Gardening Articles: Flowers :: Annuals

Marvelous Mums (page 2 of 5)

by Barbara Pleasant

Meet the Mums

Gardeners have been enjoying mums for more than 2,000 years. By A.D. 400, these plants were the craze among Chinese gardeners. Today, most of the best kinds for North American gardens are known simply as garden mums, and are botanically classified as Dendranthea grandiflorum. This is a rather new name, and many catalogs still use the old name of Chrysanthemum morifolium.

A lesser known but very hardy, early-blooming type, Chrysanthemum rubellum -- particularly the varieties 'Clara Curtis' and 'Mary Stoker' -- are top choices for gardeners in USDA Zones 4 and 5.

As you might expect with a flower that's been in cultivation for so long, the pedigree of garden mums is impossible to trace. Most of the plants sold in garden centers are labeled "cushion" mums -- a huge group of compact varieties bred to flower like gangbusters in pots, or to be massed into vivid border plantings. The Prophets Series from Yoder Brothers (the largest producer of chrysanthemums in the U.S.) is this type, as are hundreds of other named varieties.

About 80 percent of the potted mums sold in the fall are Yoder Prophets, including 'Bravo' (red), 'Debonair' (dark lavender) and dozens of varieties with girls' names like 'Denise' (bronze), 'Jessica' (yellow), and 'Lynn' (pink).

All of the most popular Prophets have the "decorative" flower form, that is, dahlialike blossoms so packed with long, broad petals that you can hardly see their center eyes, even when the flowers are completely open. One of the advantages of the decorative flower form is that the many layers of petals make the flowers last a long, long time. As the petals on the back of the blossom fade, new ones from the center give the flower a freshly opened appearance.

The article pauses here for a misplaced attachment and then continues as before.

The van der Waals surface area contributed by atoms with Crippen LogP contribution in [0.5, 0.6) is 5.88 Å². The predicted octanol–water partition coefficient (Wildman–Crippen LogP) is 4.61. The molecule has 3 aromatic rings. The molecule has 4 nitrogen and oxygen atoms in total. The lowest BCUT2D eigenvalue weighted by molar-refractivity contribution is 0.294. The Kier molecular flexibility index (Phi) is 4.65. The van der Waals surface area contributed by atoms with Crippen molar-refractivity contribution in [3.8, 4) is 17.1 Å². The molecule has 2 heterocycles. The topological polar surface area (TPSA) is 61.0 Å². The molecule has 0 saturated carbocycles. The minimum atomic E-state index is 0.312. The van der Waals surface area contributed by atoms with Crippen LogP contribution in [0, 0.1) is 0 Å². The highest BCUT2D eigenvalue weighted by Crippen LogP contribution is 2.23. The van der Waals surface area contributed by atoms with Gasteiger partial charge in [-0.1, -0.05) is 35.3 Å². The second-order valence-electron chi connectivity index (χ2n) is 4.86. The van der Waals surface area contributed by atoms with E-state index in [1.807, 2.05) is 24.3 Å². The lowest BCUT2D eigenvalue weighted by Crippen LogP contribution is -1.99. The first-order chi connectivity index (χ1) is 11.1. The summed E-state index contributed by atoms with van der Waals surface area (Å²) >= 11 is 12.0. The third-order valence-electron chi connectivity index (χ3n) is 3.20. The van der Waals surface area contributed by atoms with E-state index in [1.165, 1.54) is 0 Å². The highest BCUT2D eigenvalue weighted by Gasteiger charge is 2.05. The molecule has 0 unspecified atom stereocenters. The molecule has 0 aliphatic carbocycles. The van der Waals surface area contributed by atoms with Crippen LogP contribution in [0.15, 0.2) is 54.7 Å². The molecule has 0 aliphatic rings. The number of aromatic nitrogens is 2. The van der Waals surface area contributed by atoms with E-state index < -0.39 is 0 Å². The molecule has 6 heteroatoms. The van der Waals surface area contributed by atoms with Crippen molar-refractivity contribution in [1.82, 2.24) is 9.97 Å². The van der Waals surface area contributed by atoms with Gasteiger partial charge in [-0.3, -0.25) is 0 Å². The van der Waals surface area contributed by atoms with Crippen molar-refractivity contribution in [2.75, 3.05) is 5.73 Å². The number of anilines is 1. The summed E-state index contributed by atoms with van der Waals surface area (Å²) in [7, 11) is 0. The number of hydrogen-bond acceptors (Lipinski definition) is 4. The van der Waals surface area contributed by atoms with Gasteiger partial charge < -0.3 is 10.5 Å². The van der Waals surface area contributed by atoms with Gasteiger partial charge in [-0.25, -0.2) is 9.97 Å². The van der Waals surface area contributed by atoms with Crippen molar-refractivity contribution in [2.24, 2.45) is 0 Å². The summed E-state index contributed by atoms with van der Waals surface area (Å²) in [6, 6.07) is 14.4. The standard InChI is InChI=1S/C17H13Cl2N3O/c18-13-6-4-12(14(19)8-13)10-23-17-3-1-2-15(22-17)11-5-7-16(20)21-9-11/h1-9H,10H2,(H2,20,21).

But the best perennial mums for your garden may not be compact cushions with decorative flowers. Upright kinds, which grow more than 18 inches tall, are magnificent when grown in the ground, though their height makes them look gawky in pots. Alan Summers, owner of Carroll Gardens in Westminster, Maryland, thinks the best landscaping mums are upright types with flowers more than three inches across. He recommends a variety known as 'Single Apricot' (which is the same as or similar to 'Hillside Sheffield Pink'). He describes it as "absolutely spectacular, with luminous glowing color that can be seen a block away."

Garden mums have so many dramatic variations in growth habit, color, and flower form that we would sell them short by suggesting that a few are better than all others. In San Gabriel, California, mum specialist Phillip Ishizu of Sunny Slope Gardens struggles to keep his list of West Coast standouts at only 300 varieties. In Burlington, Kansas, Harry Huff of Huff's Garden Mums propagates and sells 500 varieties, and Minnesota mum man Vincent Dooley offers more than 200 that can survive under serious cold and snow. All of these experts give the same advice for choosing favorites Pick colors and flower forms you like, and get growing!

Since fall brings frost, which has a bad habit of turning mum petals brown, choose mums with bloom times that match what your climate has to offer. Mums bloom in fall because the shortening days (and lengthening nights) of late summer trigger flowering. Some react more quickly than others, and these are the early bloomers. Midseason and late bloomers respond more slowly to changes in day length. Throughout much of the U.S., gardeners can extend bloom season by combining early, midseason, and late-blooming varieties.

However, early and midseason varieties are ideal for the country's midsection. Midseason and late mums put on the best shows in the Sun Belt, where early-blooming types are often fooled into a sparse, generally unattractive bloom in spring. If you're stuck with such a plant, pinch or cut off blooming stems to force the plant back into a vegetative state. Where freezes come early, you need early-blooming mums. And wherever you live, you'll be happiest with mums that bloom after the hottest summer weather has passed, yet still have five to six weeks to dazzle before the first 26°F frost, which kills flowers.

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